Residents and businesses share their progress after Hurricane Ian

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By SAMANTHA NEELY, Fort Myers News-Press

FORT MYERS, Fla. (AP) — For Sara Lee Brinks, Ian was the first hurricane she had ever experienced.

Native Michiganthe owner of Pine Island’s Frozen Flip Flop said that at first she wasn’t worried about Ian, but it turned out to be unlike anything she’s been through.

After checking out his store, Brinks is now working to get himself and his community back to normal.

Like Brinks, several Pine Island residents, businesses and officials are on a mission to get back to normal, aiming to build back better just over a month after the storm.

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Pine Island suffered immense damage in the Category 4 storm, ripping out trees, telephone poles and roofs, as well as demolishing homes and businesses.

From Bokeelia to St. James City, residents of the 17-mile-long unincorporated island have been working tirelessly in the weeks since September 28 to clear debris from their properties and begin restoration efforts. The island has restored electricity and water.

While Ian’s 155mph winds and nearly 12ft storm surge swept through and left physical scars on the area, there was no damage to the sense of community and spirit of the island. From delivering meals to first responders to planning events to raise money for those in need, the Pine Islanders have stepped up to help each other on the road to recovery.

Progress after a month and more

For Cynthia Welch, board member of the Pine Island Chamber of Commerce, the recovery process has been “ongoing but amazing to watch.”

“Right from the initial clearing of our roads before we even had a bridge, our islanders were doing all of this so that by the time we got our road back, (Lee County Electric Cooperative) and their cohorts that they brought out could actually get out here and start,” Welch said. “It was a huge step in the right direction right off the bat. A lot of people kind of forget that… our roads were clear before we ever had help from anyone outside.

After Ian’s hit, Welch describes the devastation as breathtaking, saying it was hard to watch at first. However, she applauds the strength of the community to come together.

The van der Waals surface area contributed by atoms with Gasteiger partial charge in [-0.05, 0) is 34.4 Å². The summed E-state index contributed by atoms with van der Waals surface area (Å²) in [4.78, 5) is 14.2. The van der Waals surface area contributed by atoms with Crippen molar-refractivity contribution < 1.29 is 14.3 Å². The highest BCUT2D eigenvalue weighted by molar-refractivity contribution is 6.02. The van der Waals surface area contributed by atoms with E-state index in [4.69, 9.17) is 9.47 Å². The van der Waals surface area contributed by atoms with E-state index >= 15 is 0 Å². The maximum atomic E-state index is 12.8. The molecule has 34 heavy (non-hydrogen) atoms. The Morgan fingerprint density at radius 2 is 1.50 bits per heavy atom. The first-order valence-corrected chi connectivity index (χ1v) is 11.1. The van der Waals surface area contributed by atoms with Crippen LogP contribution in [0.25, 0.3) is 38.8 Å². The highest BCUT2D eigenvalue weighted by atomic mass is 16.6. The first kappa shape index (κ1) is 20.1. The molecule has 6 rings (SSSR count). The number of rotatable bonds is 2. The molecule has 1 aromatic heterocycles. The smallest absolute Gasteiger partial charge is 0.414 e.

Just over a month later, it was their strength that allowed Pine Island to recover as quickly as it did.

“Most of our businesses are back open at one level or another and functioning,” Welch said, with more than half of their 200-plus members back and running. “People are going about their daily business and cleaning, picking up and fixing their roofs, siding and everything else. It’s amazing in just one month to see the difference.

Through all the tragedy and destruction, Welch said there was no shortage of neighbors helping neighbors and great people coming out to support the community.

“From the linemen who came from God knows where to the volunteers who came to help, the people who donated things to help those who lost everything… the hot meals were a godsend for everyone when you try to do everything else,” Welch said. “All of this just gives you faith that good people are out there, and then when the going gets tough, people come together to help each other.”

Businesses reopen, give back after Ian

Brink had just opened his frozen yoghurt shop, located in the middle of Stringfellow Road, in July this year.

She said she joined the Pine Island community permanently in 2020, opening her shop two years later after polling locals to see what they wanted.

“During the high season we can’t leave the island, that road is just blocked. The only two responses I got were coffee and ice cream,” Brink said. type 2 was rampant here, I thought frozen yogurt was lower in fat and sugar, so I thought frozen yogurt would be a good idea.”

When she learned of Ian’s impending path to the southwest Florida, she said she honestly wasn’t nervous at all. She packed her bags to return to her native Michigan, but decided to stay after hearing from neighbors and reassured customers.

“When (the neighbors) invited me there (for shelter), I felt very safe until the wave, and then we rushed to the nearby stilt house in the wave,” said Brinks. “And then I got sick from the floods. I remember shivering, it was so cold that night. When we came back through the flood waters to the original house, we all got sick.

To go out the next day and see the damage done to his newly found community was “heartbreaking”. Fortunately, his yogurt shop suffered little to no damage.